The Scotsman - - WEEKEND SPORT - STEPHEN HAL­L­I­DAY stephen. hal­l­i­[email protected] jpi­me­dia. co. uk

Stephen Hal­l­i­day says ever- im­prov­ing Liver­pool player is prob­a­bly the best left- back on the planet right now

“Barcelona left- back Alba was ul­ti­mately out­per­formed by Robert­son in the epic Cham­pi­ons League semi- fi­nal”

Set­ting the pa­ram­e­ters for what con­sti­tutes a world­class foot­baller has never been an ex­act sci­ence.

Some ex­cep­tional in­di­vid­u­als through­out the game’s his­tory, such as Al­fredo Di Ste­fano, Pele, Ge­orge Best, Jo­han Cruyff, Diego Maradona and Lionel Messi, present unar­guable spec­i­mens of the high­est stan­dards of abil­ity it is pos­si­ble to reach in the great­est sport of them all.

But out­with those ex­am­ples of gen­uinely elite per­form­ers, mak­ing an assess­ment of a player’s world- class cre­den­tials is gen­er­ally far more sub­jec­tive.

Sadly, it’s not a de­bate we have had much cause to en­gage in when talk­ing about Scot­tish foot­ballers over the past 30 years or so. Since Kenny Dal­glish and Graeme Souness hung up their boots, this coun­try has scarcely had any cred­i­ble claim to boast a world- class player.

But it does now. An­drew Robert­son’s con­tri­bu­tion to a stel­lar sea­son for Liver­pool, which may yet con­clude with him be­com­ing both a Premier League and Cham­pi­ons League win­ner, has taken the re­mark­able tra­jec­tory of his ca­reer to a whole new level.

If be­ing the best there is in your own po­si­tion is one of the cre­den­tials for world- class sta­tus, then the 25- year- old Scot­land cap­tain surely mer­its se­ri­ous con­sid­er­a­tion. Is there a bet­ter left- back any­where on planet foot­ball right now?

A straw poll of those afi­ciona­dos who fol­low Europe’s ma­jor leagues with in­tense scru­tiny would see strong cases made for the es­tab­lished La Liga duo of Jordi Alba and Marcelo. But Barcelona left- back Alba was ul­ti­mately out­per­formed by Robert­son in the epic Cham­pi­ons League semi­fi­nal, even al­low­ing for the Scot’s

half- time de­par­ture from the sec­ond leg through in­jury, while Brazil­ian star Marcelo has not matched his pre­vi­ous high stan­dards in a dis­ap­point­ing sea­son for Real Madrid.

An­other Brazil­ian left- back, Alex San­dro of Ju­ven­tus, and Bay­ern Mu­nich’s Aus­trian internatio­nal David Alaba are other ob­vi­ous con­tenders to be re­garded as the premier prac­ti­tioner in a po­si­tion which has be­come so piv­otal to both the at­tack­ing and de­fen­sive prow­ess of top sides in the mod­ern game.

Robert­son, though, com­pares more than favourably with all of his con­tem­po­raries this sea­son. He has been a cru­cial com­po­nent of a vastly- im­proved Liver­pool de­fence which has con­ceded only 22 goals in 37 Premier League games to help them take the ti­tle race with Manch­ester City to the wire this week­end.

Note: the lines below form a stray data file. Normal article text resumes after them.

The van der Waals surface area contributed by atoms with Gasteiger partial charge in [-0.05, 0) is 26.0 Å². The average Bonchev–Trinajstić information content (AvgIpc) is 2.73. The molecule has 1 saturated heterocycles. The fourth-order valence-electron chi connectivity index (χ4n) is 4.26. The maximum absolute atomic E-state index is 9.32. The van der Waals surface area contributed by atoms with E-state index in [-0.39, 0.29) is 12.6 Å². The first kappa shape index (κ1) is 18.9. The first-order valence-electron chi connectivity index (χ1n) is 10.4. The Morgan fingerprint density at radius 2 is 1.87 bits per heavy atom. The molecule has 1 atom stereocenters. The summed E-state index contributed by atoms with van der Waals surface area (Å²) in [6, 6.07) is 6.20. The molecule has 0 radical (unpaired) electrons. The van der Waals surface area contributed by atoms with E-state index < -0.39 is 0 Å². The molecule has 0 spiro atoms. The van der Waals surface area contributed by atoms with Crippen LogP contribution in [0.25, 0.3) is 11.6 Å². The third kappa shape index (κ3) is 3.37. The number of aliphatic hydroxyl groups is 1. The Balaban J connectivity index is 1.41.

While his de­fen­sive dis­ci­pline has un­ques­tion­ably im­proved, Robert­son’s qual­i­ties fur­ther up the pitch re­ally catch the eye. He was the first de­fender in the Premier League to ex­ceed ten as­sists this sea­son and has now pro­vided 13 across all com­pe­ti­tions, an as­ton­ish­ing re­turn for a full- back.

Sir Alex Fer­gu­son, who can be con­sid­ered as a de­cent judge in such mat­ters, be­lieves one pre­req­ui­site for be­ing re­garded as world class is the abil­ity to con­sis­tently “make a dif­fer­ence” in the busi­ness of win­ning foot­ball matches. Robert­son ticks that box at the very least.

The in­vari­ably high qual­ity of his cross­ing, al­lied to that of pre­co­cious Eng­land right- back Trent Alexan­der- Arnold on the other flank, has been ar­guably the most po­tent weapon in Liver­pool’s at­tack­ing ar­moury un­der the ebul­lient man­age­ment of Jur­gen Klopp.

It is per­haps more nat­u­ral for mid­field play­mak­ers, wingers and strik­ers to achieve recog­ni­tion as world- class play­ers. Since the introducti­on of the Bal­lon d’or in 1956, only one goal­keeper, Lev Yashin, and two de­fend­ers, Franz Beck­en­bauer and Fabio Can­navaro, have been ac­claimed as the best player in the world.

Yet no- one would dis­pute that lu­mi­nar­ies such as Paolo Mal­dini, Bix­ente Lizarazu and Roberto Car­los, who all spent most of their ca­reers as left- backs, were world­class play­ers.

Robert­son still has some way to go to be brack­eted with that trio who de­liv­ered sus­tained ex­cel­lence at the high­est level over a num­ber of years. But there is now ev­ery rea­son to be­lieve he has the nec­es­sary men­tal­ity and skill set to be widely ac­cepted as Scot­land’s first world- class foot­baller in more than a gen­er­a­tion.

0 An­drew Robert­son gets the bet­ter of Lionel Messi on Tues­day evening.

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